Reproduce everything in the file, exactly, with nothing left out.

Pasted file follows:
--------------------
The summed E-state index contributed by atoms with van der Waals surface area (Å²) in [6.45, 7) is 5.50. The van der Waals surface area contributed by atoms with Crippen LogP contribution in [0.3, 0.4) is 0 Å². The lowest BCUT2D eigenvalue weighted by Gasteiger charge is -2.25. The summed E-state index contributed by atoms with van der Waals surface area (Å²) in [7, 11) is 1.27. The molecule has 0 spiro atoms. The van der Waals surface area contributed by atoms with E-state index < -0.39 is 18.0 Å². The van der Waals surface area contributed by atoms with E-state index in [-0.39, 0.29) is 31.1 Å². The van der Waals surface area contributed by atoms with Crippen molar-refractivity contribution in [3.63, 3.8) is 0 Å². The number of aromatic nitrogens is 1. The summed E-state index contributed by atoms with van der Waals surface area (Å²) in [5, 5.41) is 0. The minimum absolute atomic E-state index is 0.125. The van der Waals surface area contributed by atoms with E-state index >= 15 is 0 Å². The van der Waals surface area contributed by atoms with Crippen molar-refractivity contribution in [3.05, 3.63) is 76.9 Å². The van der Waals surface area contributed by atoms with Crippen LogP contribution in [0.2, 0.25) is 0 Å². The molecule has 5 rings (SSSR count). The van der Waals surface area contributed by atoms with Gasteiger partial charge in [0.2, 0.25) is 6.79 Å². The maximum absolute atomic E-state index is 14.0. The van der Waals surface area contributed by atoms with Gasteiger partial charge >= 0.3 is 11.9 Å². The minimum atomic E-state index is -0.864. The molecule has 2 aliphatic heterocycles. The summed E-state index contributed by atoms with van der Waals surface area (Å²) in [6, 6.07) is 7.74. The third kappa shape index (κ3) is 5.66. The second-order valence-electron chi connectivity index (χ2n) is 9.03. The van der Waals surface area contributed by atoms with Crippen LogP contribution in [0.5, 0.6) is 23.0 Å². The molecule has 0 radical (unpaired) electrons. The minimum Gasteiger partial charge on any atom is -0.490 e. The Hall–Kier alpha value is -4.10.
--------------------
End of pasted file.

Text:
The summed E-state index contributed by atoms with van der Waals surface area (Å²) in [6.45, 7) is 5.50. The van der Waals surface area contributed by atoms with Crippen LogP contribution in [0.3, 0.4) is 0 Å². The lowest BCUT2D eigenvalue weighted by Gasteiger charge is -2.25. The summed E-state index contributed by atoms with van der Waals surface area (Å²) in [7, 11) is 1.27. The molecule has 0 spiro atoms. The van der Waals surface area contributed by atoms with E-state index < -0.39 is 18.0 Å². The van der Waals surface area contributed by atoms with E-state index in [-0.39, 0.29) is 31.1 Å². The van der Waals surface area contributed by atoms with Crippen molar-refractivity contribution in [3.63, 3.8) is 0 Å². The number of aromatic nitrogens is 1. The summed E-state index contributed by atoms with van der Waals surface area (Å²) in [5, 5.41) is 0. The minimum absolute atomic E-state index is 0.125. The van der Waals surface area contributed by atoms with E-state index >= 15 is 0 Å². The van der Waals surface area contributed by atoms with Crippen molar-refractivity contribution in [3.05, 3.63) is 76.9 Å². The van der Waals surface area contributed by atoms with Crippen LogP contribution in [0.2, 0.25) is 0 Å². The molecule has 5 rings (SSSR count). The van der Waals surface area contributed by atoms with Gasteiger partial charge in [0.2, 0.25) is 6.79 Å². The maximum absolute atomic E-state index is 14.0. The van der Waals surface area contributed by atoms with Gasteiger partial charge >= 0.3 is 11.9 Å². The minimum atomic E-state index is -0.864. The molecule has 2 aliphatic heterocycles. The summed E-state index contributed by atoms with van der Waals surface area (Å²) in [6, 6.07) is 7.74. The third kappa shape index (κ3) is 5.66. The second-order valence-electron chi connectivity index (χ2n) is 9.03. The van der Waals surface area contributed by atoms with Crippen LogP contribution in [0.5, 0.6) is 23.0 Å². The molecule has 0 radical (unpaired) electrons. The minimum Gasteiger partial charge on any atom is -0.490 e. The Hall–Kier alpha value is -4.10.